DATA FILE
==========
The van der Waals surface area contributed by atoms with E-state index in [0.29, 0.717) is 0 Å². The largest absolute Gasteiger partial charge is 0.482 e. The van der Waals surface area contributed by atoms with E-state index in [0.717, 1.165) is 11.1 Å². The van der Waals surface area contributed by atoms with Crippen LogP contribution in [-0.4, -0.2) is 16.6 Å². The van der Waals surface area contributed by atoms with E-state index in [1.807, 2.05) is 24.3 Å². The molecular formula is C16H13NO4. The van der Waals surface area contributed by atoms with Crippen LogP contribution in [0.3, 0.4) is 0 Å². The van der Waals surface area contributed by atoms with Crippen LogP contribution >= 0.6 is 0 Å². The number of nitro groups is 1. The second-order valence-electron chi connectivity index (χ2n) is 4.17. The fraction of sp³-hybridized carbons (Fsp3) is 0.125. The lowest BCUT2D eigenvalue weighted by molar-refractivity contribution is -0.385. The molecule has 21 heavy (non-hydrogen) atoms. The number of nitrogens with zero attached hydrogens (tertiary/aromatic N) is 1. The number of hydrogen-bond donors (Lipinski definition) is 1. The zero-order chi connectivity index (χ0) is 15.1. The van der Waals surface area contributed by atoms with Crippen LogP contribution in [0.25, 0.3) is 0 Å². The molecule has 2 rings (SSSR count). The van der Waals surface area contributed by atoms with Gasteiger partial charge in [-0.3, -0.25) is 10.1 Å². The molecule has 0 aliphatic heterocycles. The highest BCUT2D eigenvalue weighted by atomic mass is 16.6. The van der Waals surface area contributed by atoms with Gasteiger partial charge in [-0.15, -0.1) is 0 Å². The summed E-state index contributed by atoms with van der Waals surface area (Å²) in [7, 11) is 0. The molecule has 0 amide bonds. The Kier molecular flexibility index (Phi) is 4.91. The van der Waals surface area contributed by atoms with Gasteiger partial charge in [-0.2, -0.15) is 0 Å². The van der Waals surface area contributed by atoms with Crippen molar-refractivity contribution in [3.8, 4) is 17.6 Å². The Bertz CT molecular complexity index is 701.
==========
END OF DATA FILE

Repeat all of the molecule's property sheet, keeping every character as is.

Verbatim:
The van der Waals surface area contributed by atoms with E-state index in [0.29, 0.717) is 0 Å². The largest absolute Gasteiger partial charge is 0.482 e. The van der Waals surface area contributed by atoms with E-state index in [0.717, 1.165) is 11.1 Å². The van der Waals surface area contributed by atoms with Crippen LogP contribution in [-0.4, -0.2) is 16.6 Å². The van der Waals surface area contributed by atoms with E-state index in [1.807, 2.05) is 24.3 Å². The molecular formula is C16H13NO4. The van der Waals surface area contributed by atoms with Crippen LogP contribution in [0.3, 0.4) is 0 Å². The van der Waals surface area contributed by atoms with Crippen LogP contribution >= 0.6 is 0 Å². The number of nitro groups is 1. The second-order valence-electron chi connectivity index (χ2n) is 4.17. The fraction of sp³-hybridized carbons (Fsp3) is 0.125. The lowest BCUT2D eigenvalue weighted by molar-refractivity contribution is -0.385. The molecule has 21 heavy (non-hydrogen) atoms. The number of nitrogens with zero attached hydrogens (tertiary/aromatic N) is 1. The number of hydrogen-bond donors (Lipinski definition) is 1. The zero-order chi connectivity index (χ0) is 15.1. The van der Waals surface area contributed by atoms with Crippen LogP contribution in [0.25, 0.3) is 0 Å². The molecule has 2 rings (SSSR count). The van der Waals surface area contributed by atoms with Gasteiger partial charge in [-0.3, -0.25) is 10.1 Å². The molecule has 0 aliphatic heterocycles. The highest BCUT2D eigenvalue weighted by atomic mass is 16.6. The van der Waals surface area contributed by atoms with Gasteiger partial charge in [-0.15, -0.1) is 0 Å². The summed E-state index contributed by atoms with van der Waals surface area (Å²) in [7, 11) is 0. The molecule has 0 amide bonds. The Kier molecular flexibility index (Phi) is 4.91. The van der Waals surface area contributed by atoms with Gasteiger partial charge in [-0.2, -0.15) is 0 Å². The van der Waals surface area contributed by atoms with Crippen molar-refractivity contribution in [3.8, 4) is 17.6 Å². The Bertz CT molecular complexity index is 701.